Making Peace One River At A Time
(image of the Alexander River feeding into the Med Sea www.zalul.co.il)
About 10 years ago, Australian athletes died from pollution when they fell into the Yarkon - one of Israel’s largest rivers, which feeds into the Mediterranean Sea. It was a shock and a huge embarrassment for Israelis. Well, it has been a slow process, rehabilitating the river, but thanks to help from a Jewish non-profit organization in Australia and other rehab work, experts estimate about one-third of the length of the river, near where it begins, has been cleaned. I wouldn’t send my dog Tasha to go swim in it, but the Yarkon River gives an enormous amount of pleasure to people on the weekends, especially in the area of Tel Aviv where it joins a large park.In the past few years, environmental awareness has been gaining speed in Israel and true to the nature of the region, everything including the environment (and cleaning up rivers) is a political issue. That’s because people are understanding that there is no use in rehabilitating rivers and parks if there isn’t cooperation from all the people who share Israel’s borders. A concept that gets good PR for the environment is the partnering of Palestinians and Israelis on different local issues. The most recent incarnation is the joint Palestinian-Israeli cleanup of the Alexander River that runs through the center of Israel.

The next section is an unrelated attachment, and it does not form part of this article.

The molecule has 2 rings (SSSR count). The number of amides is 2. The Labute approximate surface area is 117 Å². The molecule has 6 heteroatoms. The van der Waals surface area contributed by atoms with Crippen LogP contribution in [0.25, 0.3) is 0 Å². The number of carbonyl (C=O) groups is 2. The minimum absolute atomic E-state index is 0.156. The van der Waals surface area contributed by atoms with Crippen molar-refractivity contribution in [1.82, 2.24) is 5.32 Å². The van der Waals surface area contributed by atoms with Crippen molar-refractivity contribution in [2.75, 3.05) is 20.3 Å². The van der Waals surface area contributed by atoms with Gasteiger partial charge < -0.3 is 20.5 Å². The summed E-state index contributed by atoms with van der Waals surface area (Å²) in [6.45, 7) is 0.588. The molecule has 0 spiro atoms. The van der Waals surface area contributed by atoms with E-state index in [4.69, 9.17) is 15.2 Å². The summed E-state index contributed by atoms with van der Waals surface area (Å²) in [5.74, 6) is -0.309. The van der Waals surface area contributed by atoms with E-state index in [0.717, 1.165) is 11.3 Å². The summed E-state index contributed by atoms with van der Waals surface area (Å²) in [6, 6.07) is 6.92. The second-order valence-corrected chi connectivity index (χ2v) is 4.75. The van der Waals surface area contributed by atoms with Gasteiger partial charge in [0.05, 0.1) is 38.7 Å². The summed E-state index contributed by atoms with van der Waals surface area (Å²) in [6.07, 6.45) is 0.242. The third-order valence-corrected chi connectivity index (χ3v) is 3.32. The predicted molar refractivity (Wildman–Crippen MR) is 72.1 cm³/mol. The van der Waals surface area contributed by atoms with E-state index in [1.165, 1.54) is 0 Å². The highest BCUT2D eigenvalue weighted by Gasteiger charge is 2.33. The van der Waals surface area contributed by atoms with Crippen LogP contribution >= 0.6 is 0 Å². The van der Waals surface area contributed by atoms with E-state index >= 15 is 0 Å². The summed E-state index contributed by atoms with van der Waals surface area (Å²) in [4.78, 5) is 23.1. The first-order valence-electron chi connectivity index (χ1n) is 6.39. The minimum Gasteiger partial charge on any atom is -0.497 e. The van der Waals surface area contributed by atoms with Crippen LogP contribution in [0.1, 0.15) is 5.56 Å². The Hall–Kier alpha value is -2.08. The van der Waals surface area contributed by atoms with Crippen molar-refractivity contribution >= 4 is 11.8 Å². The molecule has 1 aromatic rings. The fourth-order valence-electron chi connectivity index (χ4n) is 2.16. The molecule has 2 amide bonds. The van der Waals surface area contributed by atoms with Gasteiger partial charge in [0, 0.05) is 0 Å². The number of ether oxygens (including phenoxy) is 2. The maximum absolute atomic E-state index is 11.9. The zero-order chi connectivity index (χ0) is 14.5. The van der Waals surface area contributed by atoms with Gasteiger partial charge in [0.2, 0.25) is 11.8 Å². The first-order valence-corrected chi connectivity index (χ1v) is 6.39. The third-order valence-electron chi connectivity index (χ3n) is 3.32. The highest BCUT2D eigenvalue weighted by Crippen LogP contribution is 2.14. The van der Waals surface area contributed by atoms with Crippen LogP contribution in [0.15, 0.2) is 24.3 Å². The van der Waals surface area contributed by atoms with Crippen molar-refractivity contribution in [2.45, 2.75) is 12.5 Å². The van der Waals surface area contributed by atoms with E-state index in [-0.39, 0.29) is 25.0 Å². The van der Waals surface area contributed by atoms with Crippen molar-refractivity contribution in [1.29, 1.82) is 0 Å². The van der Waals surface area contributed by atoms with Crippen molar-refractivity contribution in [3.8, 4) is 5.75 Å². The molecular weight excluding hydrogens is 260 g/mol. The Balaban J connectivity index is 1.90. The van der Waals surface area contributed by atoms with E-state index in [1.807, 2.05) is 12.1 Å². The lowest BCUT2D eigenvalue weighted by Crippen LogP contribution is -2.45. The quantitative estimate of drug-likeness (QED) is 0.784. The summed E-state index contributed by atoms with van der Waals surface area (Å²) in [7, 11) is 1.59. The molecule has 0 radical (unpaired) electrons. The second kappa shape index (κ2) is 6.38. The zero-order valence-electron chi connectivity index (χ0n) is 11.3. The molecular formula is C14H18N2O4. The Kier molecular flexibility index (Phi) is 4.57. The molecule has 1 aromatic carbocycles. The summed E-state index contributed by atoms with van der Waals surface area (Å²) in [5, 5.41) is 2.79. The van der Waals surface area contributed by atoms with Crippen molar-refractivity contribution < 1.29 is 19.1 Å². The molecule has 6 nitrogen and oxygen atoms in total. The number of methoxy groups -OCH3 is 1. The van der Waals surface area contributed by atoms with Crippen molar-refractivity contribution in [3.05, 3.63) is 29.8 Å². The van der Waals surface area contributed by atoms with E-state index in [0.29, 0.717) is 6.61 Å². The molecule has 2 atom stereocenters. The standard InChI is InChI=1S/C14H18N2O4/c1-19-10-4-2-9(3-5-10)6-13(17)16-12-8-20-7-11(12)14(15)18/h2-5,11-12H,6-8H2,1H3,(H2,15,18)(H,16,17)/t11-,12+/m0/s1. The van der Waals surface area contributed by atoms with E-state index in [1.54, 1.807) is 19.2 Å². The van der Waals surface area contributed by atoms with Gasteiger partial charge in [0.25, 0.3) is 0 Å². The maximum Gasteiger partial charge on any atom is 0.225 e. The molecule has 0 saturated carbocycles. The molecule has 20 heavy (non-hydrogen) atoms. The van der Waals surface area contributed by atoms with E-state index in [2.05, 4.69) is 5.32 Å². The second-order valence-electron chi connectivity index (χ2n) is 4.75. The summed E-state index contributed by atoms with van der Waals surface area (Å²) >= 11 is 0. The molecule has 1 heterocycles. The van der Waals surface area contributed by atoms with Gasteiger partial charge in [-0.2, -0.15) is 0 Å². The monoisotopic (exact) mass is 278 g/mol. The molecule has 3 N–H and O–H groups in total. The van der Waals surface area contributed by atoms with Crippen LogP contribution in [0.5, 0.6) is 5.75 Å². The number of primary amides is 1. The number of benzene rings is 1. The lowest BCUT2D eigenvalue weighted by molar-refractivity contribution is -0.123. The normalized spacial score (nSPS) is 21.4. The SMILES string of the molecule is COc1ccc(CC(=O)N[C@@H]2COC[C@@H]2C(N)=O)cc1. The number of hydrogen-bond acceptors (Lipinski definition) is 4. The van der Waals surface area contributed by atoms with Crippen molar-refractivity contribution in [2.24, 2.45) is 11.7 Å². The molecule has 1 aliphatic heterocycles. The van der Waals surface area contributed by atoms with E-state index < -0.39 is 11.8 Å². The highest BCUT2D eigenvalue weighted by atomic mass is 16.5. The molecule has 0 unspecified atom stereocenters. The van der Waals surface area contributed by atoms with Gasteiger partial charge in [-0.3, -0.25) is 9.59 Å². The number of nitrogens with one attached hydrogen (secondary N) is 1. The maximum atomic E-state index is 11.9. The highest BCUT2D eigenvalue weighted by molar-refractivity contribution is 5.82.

"The river was so unclean, there were dead fish, plastic bottles and other garbage floating downstream and it was a disgusting brown colour," says the director of special projects at the Arava Institute for Environmental Studies on Kibbutz Ketura in a recent interview for Israel21c.
"The tide was out, so the filthy river just stopped five feet from the Mediterranean. The sea looked so pristine and clear, but at high tide, all the filth from the river washes straight into the sea polluting it for miles around," he added.
(bottles and other crap in the river)
According to 21c the miserable state of the Alexander, which runs through both Israel and the Palestinian Authority, is one of the reasons why researchers have joined to restore the quality of not only the Alexander, but the 15 rivers that flow through both Israeli and Palestinian areas.
Rivers, as everyone knows, are not confined by borders. Cleaning a river in one location, will not stop it becoming polluted elsewhere, if people continue to dump sewage or industrial waste along the route.
The cleanup is monitored by 14 researchers from the Arava Institute on the Israeli side, and the Water and Environment Development Organization (WEDO) in Bethlehem on the Palestinian side. It is being funded with a $1 million grant from the Middle East Regional Cooperation (MERC) Program of the US Agency for International Development (USAID). ::Israel21c